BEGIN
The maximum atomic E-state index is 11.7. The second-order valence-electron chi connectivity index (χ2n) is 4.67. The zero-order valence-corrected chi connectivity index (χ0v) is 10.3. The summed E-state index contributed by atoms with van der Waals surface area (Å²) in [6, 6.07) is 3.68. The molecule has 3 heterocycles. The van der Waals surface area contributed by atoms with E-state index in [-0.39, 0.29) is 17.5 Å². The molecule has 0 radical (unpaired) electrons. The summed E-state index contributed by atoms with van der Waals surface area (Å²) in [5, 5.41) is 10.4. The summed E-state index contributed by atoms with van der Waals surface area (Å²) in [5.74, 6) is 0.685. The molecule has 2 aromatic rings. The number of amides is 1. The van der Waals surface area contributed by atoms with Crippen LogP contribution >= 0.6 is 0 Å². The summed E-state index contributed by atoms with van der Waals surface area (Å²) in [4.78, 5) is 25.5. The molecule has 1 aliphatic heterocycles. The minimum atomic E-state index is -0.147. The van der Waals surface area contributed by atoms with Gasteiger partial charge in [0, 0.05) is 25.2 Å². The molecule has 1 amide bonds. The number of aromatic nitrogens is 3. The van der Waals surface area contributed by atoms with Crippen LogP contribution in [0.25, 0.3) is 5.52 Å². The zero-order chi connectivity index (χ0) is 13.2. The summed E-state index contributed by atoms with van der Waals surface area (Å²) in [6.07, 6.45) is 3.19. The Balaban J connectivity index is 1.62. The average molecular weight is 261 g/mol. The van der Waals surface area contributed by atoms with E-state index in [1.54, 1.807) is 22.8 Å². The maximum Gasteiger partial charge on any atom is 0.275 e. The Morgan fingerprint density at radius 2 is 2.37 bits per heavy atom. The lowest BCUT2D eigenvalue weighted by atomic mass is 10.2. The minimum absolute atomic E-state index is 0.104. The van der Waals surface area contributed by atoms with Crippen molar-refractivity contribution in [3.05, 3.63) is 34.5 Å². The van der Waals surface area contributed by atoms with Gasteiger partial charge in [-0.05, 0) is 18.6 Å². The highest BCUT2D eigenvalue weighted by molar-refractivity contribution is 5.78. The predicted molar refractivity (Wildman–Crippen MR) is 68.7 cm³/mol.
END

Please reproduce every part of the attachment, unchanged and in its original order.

The maximum atomic E-state index is 11.7. The second-order valence-electron chi connectivity index (χ2n) is 4.67. The zero-order valence-corrected chi connectivity index (χ0v) is 10.3. The summed E-state index contributed by atoms with van der Waals surface area (Å²) in [6, 6.07) is 3.68. The molecule has 3 heterocycles. The van der Waals surface area contributed by atoms with E-state index in [-0.39, 0.29) is 17.5 Å². The molecule has 0 radical (unpaired) electrons. The summed E-state index contributed by atoms with van der Waals surface area (Å²) in [5, 5.41) is 10.4. The summed E-state index contributed by atoms with van der Waals surface area (Å²) in [5.74, 6) is 0.685. The molecule has 2 aromatic rings. The number of amides is 1. The van der Waals surface area contributed by atoms with Crippen LogP contribution >= 0.6 is 0 Å². The summed E-state index contributed by atoms with van der Waals surface area (Å²) in [4.78, 5) is 25.5. The molecule has 1 aliphatic heterocycles. The minimum atomic E-state index is -0.147. The van der Waals surface area contributed by atoms with Gasteiger partial charge in [0, 0.05) is 25.2 Å². The molecule has 1 amide bonds. The number of aromatic nitrogens is 3. The van der Waals surface area contributed by atoms with Crippen LogP contribution in [0.25, 0.3) is 5.52 Å². The zero-order chi connectivity index (χ0) is 13.2. The summed E-state index contributed by atoms with van der Waals surface area (Å²) in [6.07, 6.45) is 3.19. The Balaban J connectivity index is 1.62. The average molecular weight is 261 g/mol. The van der Waals surface area contributed by atoms with E-state index in [1.54, 1.807) is 22.8 Å². The maximum Gasteiger partial charge on any atom is 0.275 e. The Morgan fingerprint density at radius 2 is 2.37 bits per heavy atom. The lowest BCUT2D eigenvalue weighted by atomic mass is 10.2. The minimum absolute atomic E-state index is 0.104. The van der Waals surface area contributed by atoms with Crippen molar-refractivity contribution in [3.05, 3.63) is 34.5 Å². The van der Waals surface area contributed by atoms with Gasteiger partial charge in [-0.05, 0) is 18.6 Å². The highest BCUT2D eigenvalue weighted by molar-refractivity contribution is 5.78. The predicted molar refractivity (Wildman–Crippen MR) is 68.7 cm³/mol.